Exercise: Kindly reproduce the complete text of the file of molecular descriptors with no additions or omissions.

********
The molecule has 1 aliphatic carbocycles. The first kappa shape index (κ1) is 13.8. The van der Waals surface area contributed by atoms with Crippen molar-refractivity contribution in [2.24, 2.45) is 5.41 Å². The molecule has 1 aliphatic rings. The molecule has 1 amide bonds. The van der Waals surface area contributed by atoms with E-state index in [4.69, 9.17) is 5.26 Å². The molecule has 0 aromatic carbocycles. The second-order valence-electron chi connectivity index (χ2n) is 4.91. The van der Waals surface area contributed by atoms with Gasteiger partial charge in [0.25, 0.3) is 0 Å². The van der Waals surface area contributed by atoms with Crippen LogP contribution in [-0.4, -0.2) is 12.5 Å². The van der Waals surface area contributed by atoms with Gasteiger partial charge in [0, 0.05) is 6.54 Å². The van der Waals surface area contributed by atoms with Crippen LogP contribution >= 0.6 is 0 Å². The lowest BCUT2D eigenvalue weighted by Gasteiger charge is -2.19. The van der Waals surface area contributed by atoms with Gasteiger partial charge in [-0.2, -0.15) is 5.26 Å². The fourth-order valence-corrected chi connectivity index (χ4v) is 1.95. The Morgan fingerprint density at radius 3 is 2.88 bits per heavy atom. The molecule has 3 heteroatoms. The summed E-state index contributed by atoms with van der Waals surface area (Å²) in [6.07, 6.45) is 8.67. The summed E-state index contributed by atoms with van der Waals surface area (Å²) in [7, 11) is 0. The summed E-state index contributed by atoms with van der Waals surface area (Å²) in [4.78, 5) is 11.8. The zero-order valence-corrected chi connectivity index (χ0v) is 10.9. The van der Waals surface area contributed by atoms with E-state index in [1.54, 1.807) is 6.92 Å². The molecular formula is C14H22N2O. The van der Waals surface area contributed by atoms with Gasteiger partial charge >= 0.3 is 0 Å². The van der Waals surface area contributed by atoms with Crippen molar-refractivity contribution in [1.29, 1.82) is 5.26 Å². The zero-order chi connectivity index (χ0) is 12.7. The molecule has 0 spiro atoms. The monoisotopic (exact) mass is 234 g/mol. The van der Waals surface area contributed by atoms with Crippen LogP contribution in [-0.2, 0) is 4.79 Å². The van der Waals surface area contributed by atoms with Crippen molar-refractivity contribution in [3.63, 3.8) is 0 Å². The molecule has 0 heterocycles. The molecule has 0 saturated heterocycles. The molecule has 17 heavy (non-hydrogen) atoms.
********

The molecule has 1 aliphatic carbocycles. The first kappa shape index (κ1) is 13.8. The van der Waals surface area contributed by atoms with Crippen molar-refractivity contribution in [2.24, 2.45) is 5.41 Å². The molecule has 1 aliphatic rings. The molecule has 1 amide bonds. The van der Waals surface area contributed by atoms with E-state index in [4.69, 9.17) is 5.26 Å². The molecule has 0 aromatic carbocycles. The second-order valence-electron chi connectivity index (χ2n) is 4.91. The van der Waals surface area contributed by atoms with Gasteiger partial charge in [0.25, 0.3) is 0 Å². The van der Waals surface area contributed by atoms with Crippen LogP contribution in [-0.4, -0.2) is 12.5 Å². The van der Waals surface area contributed by atoms with Gasteiger partial charge in [0, 0.05) is 6.54 Å². The van der Waals surface area contributed by atoms with Crippen LogP contribution >= 0.6 is 0 Å². The lowest BCUT2D eigenvalue weighted by Gasteiger charge is -2.19. The van der Waals surface area contributed by atoms with Gasteiger partial charge in [-0.2, -0.15) is 5.26 Å². The fourth-order valence-corrected chi connectivity index (χ4v) is 1.95. The Morgan fingerprint density at radius 3 is 2.88 bits per heavy atom. The molecule has 3 heteroatoms. The summed E-state index contributed by atoms with van der Waals surface area (Å²) in [6.07, 6.45) is 8.67. The summed E-state index contributed by atoms with van der Waals surface area (Å²) in [7, 11) is 0. The summed E-state index contributed by atoms with van der Waals surface area (Å²) in [4.78, 5) is 11.8. The zero-order valence-corrected chi connectivity index (χ0v) is 10.9. The van der Waals surface area contributed by atoms with E-state index in [1.54, 1.807) is 6.92 Å². The molecular formula is C14H22N2O. The van der Waals surface area contributed by atoms with Gasteiger partial charge >= 0.3 is 0 Å². The van der Waals surface area contributed by atoms with Crippen molar-refractivity contribution in [1.29, 1.82) is 5.26 Å². The zero-order chi connectivity index (χ0) is 12.7. The molecule has 0 spiro atoms. The monoisotopic (exact) mass is 234 g/mol. The van der Waals surface area contributed by atoms with Crippen LogP contribution in [-0.2, 0) is 4.79 Å². The van der Waals surface area contributed by atoms with Crippen molar-refractivity contribution in [3.63, 3.8) is 0 Å². The molecule has 0 heterocycles. The molecule has 0 saturated heterocycles. The molecule has 17 heavy (non-hydrogen) atoms.